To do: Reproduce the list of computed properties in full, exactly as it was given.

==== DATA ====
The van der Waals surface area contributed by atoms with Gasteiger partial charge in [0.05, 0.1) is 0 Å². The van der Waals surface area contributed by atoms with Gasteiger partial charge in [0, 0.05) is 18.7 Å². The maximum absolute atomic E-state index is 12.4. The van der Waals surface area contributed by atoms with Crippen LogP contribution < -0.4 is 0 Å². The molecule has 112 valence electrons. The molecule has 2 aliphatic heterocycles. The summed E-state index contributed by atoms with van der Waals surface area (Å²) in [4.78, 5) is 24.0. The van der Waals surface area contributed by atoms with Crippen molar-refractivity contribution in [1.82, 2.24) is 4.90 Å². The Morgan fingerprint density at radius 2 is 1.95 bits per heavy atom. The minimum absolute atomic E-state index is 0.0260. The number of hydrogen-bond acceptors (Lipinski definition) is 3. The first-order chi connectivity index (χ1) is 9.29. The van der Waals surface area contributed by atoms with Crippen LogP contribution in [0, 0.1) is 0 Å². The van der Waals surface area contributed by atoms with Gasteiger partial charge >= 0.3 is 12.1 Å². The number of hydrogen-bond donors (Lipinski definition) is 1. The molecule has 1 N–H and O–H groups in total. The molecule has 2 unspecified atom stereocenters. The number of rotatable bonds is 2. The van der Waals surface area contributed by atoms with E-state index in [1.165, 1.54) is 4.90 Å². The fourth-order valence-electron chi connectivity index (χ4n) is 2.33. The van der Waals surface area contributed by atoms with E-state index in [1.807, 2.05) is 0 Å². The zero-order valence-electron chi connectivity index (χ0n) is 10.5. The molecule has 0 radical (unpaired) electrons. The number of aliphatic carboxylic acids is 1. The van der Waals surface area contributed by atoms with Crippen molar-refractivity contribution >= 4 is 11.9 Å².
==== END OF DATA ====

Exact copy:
The van der Waals surface area contributed by atoms with Gasteiger partial charge in [0.05, 0.1) is 0 Å². The van der Waals surface area contributed by atoms with Gasteiger partial charge in [0, 0.05) is 18.7 Å². The maximum absolute atomic E-state index is 12.4. The van der Waals surface area contributed by atoms with Crippen LogP contribution < -0.4 is 0 Å². The molecule has 112 valence electrons. The molecule has 2 aliphatic heterocycles. The summed E-state index contributed by atoms with van der Waals surface area (Å²) in [4.78, 5) is 24.0. The van der Waals surface area contributed by atoms with Crippen molar-refractivity contribution in [1.82, 2.24) is 4.90 Å². The Morgan fingerprint density at radius 2 is 1.95 bits per heavy atom. The minimum absolute atomic E-state index is 0.0260. The number of hydrogen-bond acceptors (Lipinski definition) is 3. The first-order chi connectivity index (χ1) is 9.29. The van der Waals surface area contributed by atoms with Crippen LogP contribution in [0, 0.1) is 0 Å². The van der Waals surface area contributed by atoms with Gasteiger partial charge >= 0.3 is 12.1 Å². The number of hydrogen-bond donors (Lipinski definition) is 1. The molecule has 1 N–H and O–H groups in total. The molecule has 2 unspecified atom stereocenters. The number of rotatable bonds is 2. The van der Waals surface area contributed by atoms with E-state index in [1.165, 1.54) is 4.90 Å². The fourth-order valence-electron chi connectivity index (χ4n) is 2.33. The van der Waals surface area contributed by atoms with E-state index in [1.807, 2.05) is 0 Å². The zero-order valence-electron chi connectivity index (χ0n) is 10.5. The molecule has 0 radical (unpaired) electrons. The number of aliphatic carboxylic acids is 1. The van der Waals surface area contributed by atoms with Crippen molar-refractivity contribution >= 4 is 11.9 Å².